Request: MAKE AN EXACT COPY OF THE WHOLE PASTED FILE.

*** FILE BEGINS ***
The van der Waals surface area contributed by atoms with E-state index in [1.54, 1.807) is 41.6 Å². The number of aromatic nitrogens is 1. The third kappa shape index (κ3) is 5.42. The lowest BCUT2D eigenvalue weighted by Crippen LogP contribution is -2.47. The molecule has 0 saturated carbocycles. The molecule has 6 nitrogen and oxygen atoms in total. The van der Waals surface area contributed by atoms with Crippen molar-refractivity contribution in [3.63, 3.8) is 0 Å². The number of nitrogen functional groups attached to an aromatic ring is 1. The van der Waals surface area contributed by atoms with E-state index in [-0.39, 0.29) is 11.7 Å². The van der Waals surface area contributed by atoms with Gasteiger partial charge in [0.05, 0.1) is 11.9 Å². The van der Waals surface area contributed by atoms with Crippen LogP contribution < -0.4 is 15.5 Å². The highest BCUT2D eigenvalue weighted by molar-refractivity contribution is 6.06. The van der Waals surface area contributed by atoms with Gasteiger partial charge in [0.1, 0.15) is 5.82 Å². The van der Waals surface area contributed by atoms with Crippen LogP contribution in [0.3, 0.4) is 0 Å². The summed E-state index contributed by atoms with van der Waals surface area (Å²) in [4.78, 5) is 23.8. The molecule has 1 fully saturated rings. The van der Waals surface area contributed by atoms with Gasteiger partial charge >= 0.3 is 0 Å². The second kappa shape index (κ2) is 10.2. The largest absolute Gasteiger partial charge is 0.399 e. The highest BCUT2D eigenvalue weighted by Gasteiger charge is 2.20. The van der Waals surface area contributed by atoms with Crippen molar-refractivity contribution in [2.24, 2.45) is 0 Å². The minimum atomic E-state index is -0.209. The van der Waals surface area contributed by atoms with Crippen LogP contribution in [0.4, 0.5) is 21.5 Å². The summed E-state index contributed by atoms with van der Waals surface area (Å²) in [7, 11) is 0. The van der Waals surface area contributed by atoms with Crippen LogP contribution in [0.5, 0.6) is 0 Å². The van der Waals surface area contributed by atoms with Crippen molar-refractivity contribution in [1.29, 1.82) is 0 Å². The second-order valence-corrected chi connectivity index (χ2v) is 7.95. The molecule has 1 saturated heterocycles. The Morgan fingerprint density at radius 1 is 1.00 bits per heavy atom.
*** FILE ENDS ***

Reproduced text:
The van der Waals surface area contributed by atoms with E-state index in [1.54, 1.807) is 41.6 Å². The number of aromatic nitrogens is 1. The third kappa shape index (κ3) is 5.42. The lowest BCUT2D eigenvalue weighted by Crippen LogP contribution is -2.47. The molecule has 0 saturated carbocycles. The molecule has 6 nitrogen and oxygen atoms in total. The van der Waals surface area contributed by atoms with Crippen molar-refractivity contribution in [3.63, 3.8) is 0 Å². The number of nitrogen functional groups attached to an aromatic ring is 1. The van der Waals surface area contributed by atoms with E-state index in [-0.39, 0.29) is 11.7 Å². The van der Waals surface area contributed by atoms with Gasteiger partial charge in [0.05, 0.1) is 11.9 Å². The van der Waals surface area contributed by atoms with Crippen LogP contribution < -0.4 is 15.5 Å². The highest BCUT2D eigenvalue weighted by molar-refractivity contribution is 6.06. The van der Waals surface area contributed by atoms with Gasteiger partial charge in [0.1, 0.15) is 5.82 Å². The van der Waals surface area contributed by atoms with Crippen LogP contribution in [0.3, 0.4) is 0 Å². The summed E-state index contributed by atoms with van der Waals surface area (Å²) in [4.78, 5) is 23.8. The molecule has 1 fully saturated rings. The van der Waals surface area contributed by atoms with Gasteiger partial charge >= 0.3 is 0 Å². The second kappa shape index (κ2) is 10.2. The largest absolute Gasteiger partial charge is 0.399 e. The highest BCUT2D eigenvalue weighted by Gasteiger charge is 2.20. The van der Waals surface area contributed by atoms with Crippen molar-refractivity contribution in [2.24, 2.45) is 0 Å². The minimum atomic E-state index is -0.209. The van der Waals surface area contributed by atoms with Crippen LogP contribution in [0.4, 0.5) is 21.5 Å². The summed E-state index contributed by atoms with van der Waals surface area (Å²) in [7, 11) is 0. The van der Waals surface area contributed by atoms with Crippen LogP contribution in [0.5, 0.6) is 0 Å². The van der Waals surface area contributed by atoms with Crippen molar-refractivity contribution in [1.29, 1.82) is 0 Å². The second-order valence-corrected chi connectivity index (χ2v) is 7.95. The molecule has 1 saturated heterocycles. The Morgan fingerprint density at radius 1 is 1.00 bits per heavy atom.